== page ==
London property prices will rise by 2019, report claims
London property prices will rise by 2019, according to one of the country’s largest real estate agents.
Countrywide predicts house prices will rise by just 1.5 percent this year, which is a fall in terms of being lower than inflation, but will rise above 2017 figures by 2019.
By the end of 2018, prices will rise by two percent by the end of 2018 and three percent by the end of 2019, the real estate agent claims.
Rises will be bolstered by a lack of supply, says the report. Buyers are either opting to hold onto their existing homes, or continue renting, as affordability is stretched due to price and rent rises outstripping wage growth. Stamp duty rises have also caused buy-to-let purchases to drop.
Over the next two years economic conditions will challenge Britons, with inflation affecting budgets and interest rates tipped to rise. British consumers are feeling the pressure of a lower pound, which dropped after Brexit. This has pushed up the prices of food and clothing, which are increasing in price faster than wages are growing. Private consumption is growing at the slowest rate in almost three years as homeowners tighten their belts.
However, the UK economy is expected to recover and wage growth recommence as global growth picks up.
The biggest threat to recovery, according to the report, will be Brexit. The housing market will be affected by the outcome of Brexit negotiations, particularly the impact on employment, which will further dictate whether Brits will be able to afford to move.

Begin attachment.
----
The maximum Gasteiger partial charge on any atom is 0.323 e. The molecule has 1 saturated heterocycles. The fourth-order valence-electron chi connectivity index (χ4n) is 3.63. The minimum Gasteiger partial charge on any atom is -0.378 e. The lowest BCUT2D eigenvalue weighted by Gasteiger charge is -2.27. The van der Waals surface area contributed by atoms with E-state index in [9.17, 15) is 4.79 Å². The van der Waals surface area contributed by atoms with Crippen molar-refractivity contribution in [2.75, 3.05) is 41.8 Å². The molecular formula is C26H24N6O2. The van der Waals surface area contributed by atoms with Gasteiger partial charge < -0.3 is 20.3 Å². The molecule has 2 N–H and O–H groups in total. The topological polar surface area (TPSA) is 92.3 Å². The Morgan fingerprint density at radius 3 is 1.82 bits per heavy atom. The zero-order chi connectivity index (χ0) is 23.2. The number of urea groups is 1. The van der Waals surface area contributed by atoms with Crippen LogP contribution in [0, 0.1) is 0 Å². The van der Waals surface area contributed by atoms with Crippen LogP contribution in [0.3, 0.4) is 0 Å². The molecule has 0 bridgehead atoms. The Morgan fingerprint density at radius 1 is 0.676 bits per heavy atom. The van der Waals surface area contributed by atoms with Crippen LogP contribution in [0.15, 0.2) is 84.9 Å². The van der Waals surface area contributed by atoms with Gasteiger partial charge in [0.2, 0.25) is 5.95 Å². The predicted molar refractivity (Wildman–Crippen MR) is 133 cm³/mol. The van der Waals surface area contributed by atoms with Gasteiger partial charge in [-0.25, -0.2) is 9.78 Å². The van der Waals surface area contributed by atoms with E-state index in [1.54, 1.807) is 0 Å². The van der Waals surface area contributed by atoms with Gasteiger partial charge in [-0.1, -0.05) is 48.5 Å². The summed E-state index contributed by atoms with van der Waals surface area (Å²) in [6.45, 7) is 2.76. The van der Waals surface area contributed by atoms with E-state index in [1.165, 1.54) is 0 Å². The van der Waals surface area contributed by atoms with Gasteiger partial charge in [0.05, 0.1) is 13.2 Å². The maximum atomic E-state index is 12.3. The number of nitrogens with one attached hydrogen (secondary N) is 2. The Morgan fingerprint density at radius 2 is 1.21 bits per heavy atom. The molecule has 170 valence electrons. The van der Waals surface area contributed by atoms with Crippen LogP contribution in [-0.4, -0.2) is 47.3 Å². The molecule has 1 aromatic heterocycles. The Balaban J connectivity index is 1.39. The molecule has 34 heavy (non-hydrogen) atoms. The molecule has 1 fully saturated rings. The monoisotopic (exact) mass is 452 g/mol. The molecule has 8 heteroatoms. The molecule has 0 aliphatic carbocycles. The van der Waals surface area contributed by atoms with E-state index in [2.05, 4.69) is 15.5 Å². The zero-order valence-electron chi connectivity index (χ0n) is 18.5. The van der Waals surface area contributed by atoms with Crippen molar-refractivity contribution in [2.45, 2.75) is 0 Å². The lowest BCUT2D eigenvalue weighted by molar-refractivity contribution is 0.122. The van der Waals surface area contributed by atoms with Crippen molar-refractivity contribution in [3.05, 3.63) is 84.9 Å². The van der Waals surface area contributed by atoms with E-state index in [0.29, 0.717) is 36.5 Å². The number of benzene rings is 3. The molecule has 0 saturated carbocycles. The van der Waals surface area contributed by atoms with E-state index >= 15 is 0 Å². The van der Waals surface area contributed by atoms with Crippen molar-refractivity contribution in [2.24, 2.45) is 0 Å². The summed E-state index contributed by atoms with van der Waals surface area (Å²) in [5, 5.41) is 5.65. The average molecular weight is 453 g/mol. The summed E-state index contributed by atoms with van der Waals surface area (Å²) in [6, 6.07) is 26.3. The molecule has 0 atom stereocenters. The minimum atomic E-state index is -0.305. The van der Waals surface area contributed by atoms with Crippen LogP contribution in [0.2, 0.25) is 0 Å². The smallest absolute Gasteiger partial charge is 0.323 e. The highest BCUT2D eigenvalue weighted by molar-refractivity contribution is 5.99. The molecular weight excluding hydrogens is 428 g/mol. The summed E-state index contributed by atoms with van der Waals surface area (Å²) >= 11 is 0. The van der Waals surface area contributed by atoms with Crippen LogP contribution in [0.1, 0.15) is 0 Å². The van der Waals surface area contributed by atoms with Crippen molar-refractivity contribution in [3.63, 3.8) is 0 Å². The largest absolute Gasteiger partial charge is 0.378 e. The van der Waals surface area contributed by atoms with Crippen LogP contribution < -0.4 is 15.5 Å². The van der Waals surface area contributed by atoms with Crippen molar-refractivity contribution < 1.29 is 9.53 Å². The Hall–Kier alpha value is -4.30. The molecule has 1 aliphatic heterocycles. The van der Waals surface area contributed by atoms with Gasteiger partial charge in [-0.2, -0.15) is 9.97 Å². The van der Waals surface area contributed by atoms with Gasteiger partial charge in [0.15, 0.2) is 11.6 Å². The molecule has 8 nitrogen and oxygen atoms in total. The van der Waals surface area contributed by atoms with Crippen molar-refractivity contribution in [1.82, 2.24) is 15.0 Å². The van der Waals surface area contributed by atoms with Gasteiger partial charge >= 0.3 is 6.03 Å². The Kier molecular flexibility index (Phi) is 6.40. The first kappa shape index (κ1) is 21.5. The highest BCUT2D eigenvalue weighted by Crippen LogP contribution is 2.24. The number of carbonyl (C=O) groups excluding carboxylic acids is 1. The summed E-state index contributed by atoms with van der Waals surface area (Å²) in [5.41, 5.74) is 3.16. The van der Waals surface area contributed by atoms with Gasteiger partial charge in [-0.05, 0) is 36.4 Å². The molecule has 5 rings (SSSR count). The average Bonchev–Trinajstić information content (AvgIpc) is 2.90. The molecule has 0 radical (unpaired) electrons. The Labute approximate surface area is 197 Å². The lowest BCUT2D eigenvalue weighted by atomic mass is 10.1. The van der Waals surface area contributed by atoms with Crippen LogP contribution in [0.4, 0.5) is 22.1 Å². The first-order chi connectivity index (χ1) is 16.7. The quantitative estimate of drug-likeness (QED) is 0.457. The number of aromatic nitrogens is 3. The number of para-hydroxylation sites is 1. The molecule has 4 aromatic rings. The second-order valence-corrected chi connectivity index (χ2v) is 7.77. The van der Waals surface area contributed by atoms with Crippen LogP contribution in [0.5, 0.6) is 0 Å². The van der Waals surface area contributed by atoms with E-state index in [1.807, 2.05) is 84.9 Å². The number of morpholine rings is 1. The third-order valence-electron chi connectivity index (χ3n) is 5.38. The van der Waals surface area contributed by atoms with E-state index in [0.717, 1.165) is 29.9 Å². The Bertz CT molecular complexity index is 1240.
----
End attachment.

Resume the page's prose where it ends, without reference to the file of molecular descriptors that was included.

The latest figures
- Prices are up in London: compared to this time last year, prices are up by 1.6 percent in London. The average asking price in the inner city (zones one and two) is £795,000, while the overall city average is £518,000.
- Prices are up throughout England and Wales: the average asking price rose by 3.1 percent over the last year to £314,000.
- Housing turnover in London has fallen: across the city, turnover has fallen by 17 percent since 2015.
- Luxury London property is falling in price: the capital’s most expensive areas are experiencing downward pressure. Seven districts of London recorded falling valuations, with the City of London experiencing the greatest drop at 5.7 percent year on year.
Investors look out of London for more options
The appetite for property outside London is growing, according to bank data. Lending is up in cities where investors are seeing potential for lower priced property with excellent returns.
The property market outside London has weathered the Brexit storm slightly better than the capital, as house prices continue to rise. Birmingham saw the greatest result, with an 8 percent rise in the year to July, with the average house costing £155,000. Manchester, Nottingham, Leeds and Liverpool property are also experiencing annual growth rates over 5 percent.